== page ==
My stance on this has absolutely nothing to do with what other people think of us, because believe me with my history, I genuinely couldn’t care less about what a stranger thinks. It’s also not because I’m a sterile clean freak, seriously you should see my house most days. It’s because autism and a poor immune system seem to go hand in hand. Whilst I actively encourage her to make potions with soil in the garden, and get covered in mud, I’m not so keen on playing Russian roulette with her health by letting her lick things.

The only way to stop her from licking is by ensuring she has activities for the journey that will keep her fully focused. Reading doesn’t work for her at all, as she finds it way too hard to concentrate with so much background noise. Sometimes we play a short travel game such as mini snakes and ladders, but usually we give her the tablet to play a game or watch some TV. This way we know that she’s happy with her end of the deal, and it keeps her frustrations at bay.

Meltdowns

Although they are pretty indistinguishable from each other to the naked eye, a sensory overload meltdown is not the same as a toddler tantrum. A toddler will have a tantrum usually because they are unable to communicate their feelings. An autistic child will have a meltdown when they are feeling overwhelmed by life. This is why we made the decision in November to start home educating, because it was apparent that school was causing P a lot of anxiety and she felt overwhelmed by it.

Since we’ve been at home, we have kept life as low key and trigger-free as possible. For the most part anyway, the couple of occasions that we’ve left the house without a clear cut plan, or stayed out that little bit too late, it has ended in complete disaster. Put simply, it’s just not worth it. So we have accepted that this is the way things will be for the foreseeable future, because if it keeps our lives relatively meltdown free, then it can’t be a bad thing.

trampoline jumpingI’m going to write a more detailed post about meltdown distraction techniques that work for us, but for now here’s our top five.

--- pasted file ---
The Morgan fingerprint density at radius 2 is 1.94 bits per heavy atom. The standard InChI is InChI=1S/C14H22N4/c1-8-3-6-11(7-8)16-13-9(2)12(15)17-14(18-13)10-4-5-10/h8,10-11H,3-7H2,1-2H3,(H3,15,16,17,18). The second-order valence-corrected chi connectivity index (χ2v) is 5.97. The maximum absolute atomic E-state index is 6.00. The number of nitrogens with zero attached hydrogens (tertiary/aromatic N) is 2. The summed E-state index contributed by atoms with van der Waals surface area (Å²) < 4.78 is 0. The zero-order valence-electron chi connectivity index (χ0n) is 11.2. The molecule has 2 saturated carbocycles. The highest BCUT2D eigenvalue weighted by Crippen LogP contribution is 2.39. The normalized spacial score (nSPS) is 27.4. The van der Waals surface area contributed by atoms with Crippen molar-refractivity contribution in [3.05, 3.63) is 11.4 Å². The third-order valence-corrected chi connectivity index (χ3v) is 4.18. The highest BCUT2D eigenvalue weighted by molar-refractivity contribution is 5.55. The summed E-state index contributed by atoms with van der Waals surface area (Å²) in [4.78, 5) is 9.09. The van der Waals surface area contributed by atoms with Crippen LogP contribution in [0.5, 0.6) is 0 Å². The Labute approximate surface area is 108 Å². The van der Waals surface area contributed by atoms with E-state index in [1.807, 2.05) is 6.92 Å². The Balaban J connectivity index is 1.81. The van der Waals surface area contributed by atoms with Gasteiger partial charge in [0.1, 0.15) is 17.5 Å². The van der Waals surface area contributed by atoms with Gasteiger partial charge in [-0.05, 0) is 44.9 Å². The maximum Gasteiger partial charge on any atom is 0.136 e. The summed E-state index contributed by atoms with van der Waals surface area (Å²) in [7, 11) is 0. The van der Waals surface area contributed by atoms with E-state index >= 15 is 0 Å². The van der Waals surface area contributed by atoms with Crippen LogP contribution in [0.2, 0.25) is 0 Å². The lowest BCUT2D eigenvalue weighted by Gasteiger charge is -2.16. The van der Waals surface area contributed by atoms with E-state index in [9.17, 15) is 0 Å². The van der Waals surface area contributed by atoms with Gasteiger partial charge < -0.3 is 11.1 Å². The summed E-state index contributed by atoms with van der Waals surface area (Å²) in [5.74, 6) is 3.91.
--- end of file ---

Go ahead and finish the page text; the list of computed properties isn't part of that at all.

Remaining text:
– Taking P off on her own for some undivided attention (the most effective, but most difficult to achieve, because I’m parenting solo during the week)
– Jumping on the trampoline
– Building a tower out of wooden blocks and knocking it over
– Practising gymnastics
– Colouring sheets

It’s what makes high functioning autism so bloody hard

I always come back to this thought: the higher up the high functioning end of the spectrum you get, the tougher life seems to be for them. P feels the pain and injustices of childhood so much deeper than her peers, but her struggles are invisible to them. Unless she gets overloaded, and then they treat her like she’s a baby.

It’s my job as her mum to equip her with the tools she needs to cope with these feelings, but never ending battles within the home can make it impossible to do anything else but fire fight.

The popularity of my recent post about HF autism parenting leads me to believe that I’m far from being on my own when it comes to my thoughts on these matters. It’s difficult to not end up feeling like a lone voice though, when every other post I read about autism is so shiny and positive. It can make me feel like it’s my attitude that is wrong, and with a little bit more acceptance all would be much rosier. Perhaps the writers of these articles have less kids, or get more sleep than I do, or aren’t quite as broken as I’ve been. Or perhaps they’re just cut from a different cloth to me.

I don’t love my daughter any less because I choose to write about autism in an honest way. I refuse to only write about the good bits, because that is not a true account of what’s going on. This attitude in general just perpetuates the idea that everyone else is doing a much better job and having a much better time than we are.

I will be her biggest advocate until the day I die, and I’ll go above and beyond the call of duty to ensure that she thrives (not just survives!) in this world. I will never stop learning so I can understand my girl as best as I possibly can.

I’m taking a leap of faith that by continuing down this road, we will eventually have a much happier family.